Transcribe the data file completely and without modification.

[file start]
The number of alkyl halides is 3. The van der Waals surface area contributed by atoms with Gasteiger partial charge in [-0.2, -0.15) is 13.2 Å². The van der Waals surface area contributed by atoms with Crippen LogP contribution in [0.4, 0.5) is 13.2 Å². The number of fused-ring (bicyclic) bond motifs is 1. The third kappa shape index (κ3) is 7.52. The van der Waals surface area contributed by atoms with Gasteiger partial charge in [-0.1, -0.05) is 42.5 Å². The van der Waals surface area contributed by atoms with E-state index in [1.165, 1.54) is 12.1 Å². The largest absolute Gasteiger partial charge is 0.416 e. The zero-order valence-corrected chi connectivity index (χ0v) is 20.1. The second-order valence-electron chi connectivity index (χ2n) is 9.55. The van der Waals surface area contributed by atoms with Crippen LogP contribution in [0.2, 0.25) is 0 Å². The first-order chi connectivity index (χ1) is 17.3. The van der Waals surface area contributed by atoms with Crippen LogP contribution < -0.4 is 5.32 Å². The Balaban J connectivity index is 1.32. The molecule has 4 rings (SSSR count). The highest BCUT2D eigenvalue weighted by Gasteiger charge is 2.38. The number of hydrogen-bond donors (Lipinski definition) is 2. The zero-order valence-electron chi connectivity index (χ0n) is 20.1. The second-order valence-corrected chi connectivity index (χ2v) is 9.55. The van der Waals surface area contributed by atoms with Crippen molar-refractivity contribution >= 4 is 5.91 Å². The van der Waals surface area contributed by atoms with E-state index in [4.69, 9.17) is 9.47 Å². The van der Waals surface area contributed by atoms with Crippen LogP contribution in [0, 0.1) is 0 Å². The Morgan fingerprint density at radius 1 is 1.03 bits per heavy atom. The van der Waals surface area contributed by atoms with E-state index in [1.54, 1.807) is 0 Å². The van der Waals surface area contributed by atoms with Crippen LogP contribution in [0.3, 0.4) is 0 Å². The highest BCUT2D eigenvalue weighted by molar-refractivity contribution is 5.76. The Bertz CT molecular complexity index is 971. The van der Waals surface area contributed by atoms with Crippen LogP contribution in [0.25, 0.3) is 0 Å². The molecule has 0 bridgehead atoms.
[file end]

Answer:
The number of alkyl halides is 3. The van der Waals surface area contributed by atoms with Gasteiger partial charge in [-0.2, -0.15) is 13.2 Å². The van der Waals surface area contributed by atoms with Crippen LogP contribution in [0.4, 0.5) is 13.2 Å². The number of fused-ring (bicyclic) bond motifs is 1. The third kappa shape index (κ3) is 7.52. The van der Waals surface area contributed by atoms with Gasteiger partial charge in [-0.1, -0.05) is 42.5 Å². The van der Waals surface area contributed by atoms with E-state index in [1.165, 1.54) is 12.1 Å². The largest absolute Gasteiger partial charge is 0.416 e. The zero-order valence-corrected chi connectivity index (χ0v) is 20.1. The second-order valence-electron chi connectivity index (χ2n) is 9.55. The van der Waals surface area contributed by atoms with Crippen LogP contribution in [0.2, 0.25) is 0 Å². The first-order chi connectivity index (χ1) is 17.3. The van der Waals surface area contributed by atoms with Crippen LogP contribution < -0.4 is 5.32 Å². The Balaban J connectivity index is 1.32. The molecule has 4 rings (SSSR count). The highest BCUT2D eigenvalue weighted by Gasteiger charge is 2.38. The number of hydrogen-bond donors (Lipinski definition) is 2. The zero-order valence-electron chi connectivity index (χ0n) is 20.1. The second-order valence-corrected chi connectivity index (χ2v) is 9.55. The van der Waals surface area contributed by atoms with Crippen molar-refractivity contribution >= 4 is 5.91 Å². The van der Waals surface area contributed by atoms with E-state index in [4.69, 9.17) is 9.47 Å². The van der Waals surface area contributed by atoms with Crippen LogP contribution in [0, 0.1) is 0 Å². The Morgan fingerprint density at radius 1 is 1.03 bits per heavy atom. The van der Waals surface area contributed by atoms with E-state index in [1.54, 1.807) is 0 Å². The van der Waals surface area contributed by atoms with Crippen LogP contribution in [0.3, 0.4) is 0 Å². The highest BCUT2D eigenvalue weighted by molar-refractivity contribution is 5.76. The Bertz CT molecular complexity index is 971. The van der Waals surface area contributed by atoms with Crippen LogP contribution in [0.25, 0.3) is 0 Å². The molecule has 0 bridgehead atoms.